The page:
The Republic of Kazakhstan has placed an order for two Airbus A400M Atlas aircraft and becomes the ninth operator together with Germany, France, United Kingdom, Spain, Turkey, Belgium, Malaysia and Luxembourg.
With delivery of the first aircraft scheduled in 2024, the contract includes a complete suite of maintenance and training support. Together with the agreement a Memorandum of Understanding has also been signed to collaborate on Maintenance and Overhaul services and with a first step of creating a local Airbus C295 maintenance centre.
«The A400M Atlas will become the cornerstone of Kazakhstan’s tactical and strategic airlifting operations», said Michael Schoellhorn, CEO of Airbus Defence and Space. «This new export contract brings the total number of A400M Atlas orders to 176 aircraft, a figure that we expect to increase in the near future. With more than 100 aircraft delivered and 100,000 flight hours in operation, the A400M Atlas has proven its capabilities, reaching a state of maturity that many potential customers were waiting for».
With the capacity to accommodate the country’s inventory and conduct military, civil and humanitarian missions, the A400M Atlas will enable Kazakhstan to quickly respond to any mission by rapidly deploying game-changing capabilities over long distances and enabling effective access to remote areas.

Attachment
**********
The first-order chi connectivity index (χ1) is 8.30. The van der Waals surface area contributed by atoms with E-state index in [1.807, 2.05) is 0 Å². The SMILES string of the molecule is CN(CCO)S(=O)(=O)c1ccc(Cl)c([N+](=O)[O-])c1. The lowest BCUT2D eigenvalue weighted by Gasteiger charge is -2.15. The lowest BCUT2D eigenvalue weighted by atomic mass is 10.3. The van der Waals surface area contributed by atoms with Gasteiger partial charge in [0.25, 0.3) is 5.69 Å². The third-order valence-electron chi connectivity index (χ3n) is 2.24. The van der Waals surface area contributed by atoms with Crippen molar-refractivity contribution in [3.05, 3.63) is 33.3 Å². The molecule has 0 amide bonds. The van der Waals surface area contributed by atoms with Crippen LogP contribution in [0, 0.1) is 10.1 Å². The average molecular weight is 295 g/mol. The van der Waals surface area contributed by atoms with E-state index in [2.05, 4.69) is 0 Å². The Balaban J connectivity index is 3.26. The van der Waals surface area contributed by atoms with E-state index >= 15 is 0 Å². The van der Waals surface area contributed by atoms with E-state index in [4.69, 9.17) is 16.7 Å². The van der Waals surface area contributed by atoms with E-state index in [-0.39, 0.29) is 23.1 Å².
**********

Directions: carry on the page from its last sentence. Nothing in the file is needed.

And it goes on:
Airbus has reached 100 A400M Atlas deliveries with MSN111, the tenth A400M Atlas for the Spanish Air Force. The aircraft performed its ferry flight on 24th May from Seville to Zaragoza, where the Spanish A400M Atlas fleet is based.
In the same week, the A400M Atlas global fleet also achieved the 100,000 flight-hours landmark performing missions worldwide for all eight customer nations.
All A400M Atlas operators have been able to operate the aircraft intensively for Covid-19 emergency response missions, as well as conduct joint, collaborative operations.
These milestones clearly demonstrate the maturity of the A400M Atlas programme on all fronts.
Recently the A400M Atlas successfully conducted a major helicopter air-to-air refuelling certification flight test campaign in coordination with the DGA (French Directorate General of Armaments), completing the majority of its certification objectives, including the first simultaneous refueling of two helicopters.
The A400M Atlas is already able to drop up to 116 paratroopers, via simultaneous dispatch from the side doors with automatic parachute opening, or from the ramp with automatic parachute opening or in freefall, day and night. Recent tests were completed in Spain, in collaboration with the UK Royal Air Force parachute test team, to expand up to 25,000 feet (7,600 metres) for automatic parachute opening – and up to 38,000ft (11,582 metres) for free fall.
The A400M Atlas also completed additional tests to expand its air drop capability, including multiple platforms with parachute extraction (23 tonnes). France and Spain participated in these flights. Another way to deliver cargo on austere airstrips without handling equipment was also certified: Combat offload of up to 19 tonnes of pallets (one pass) or 25 tonnes (two passes) on paved or unpaved airstrips.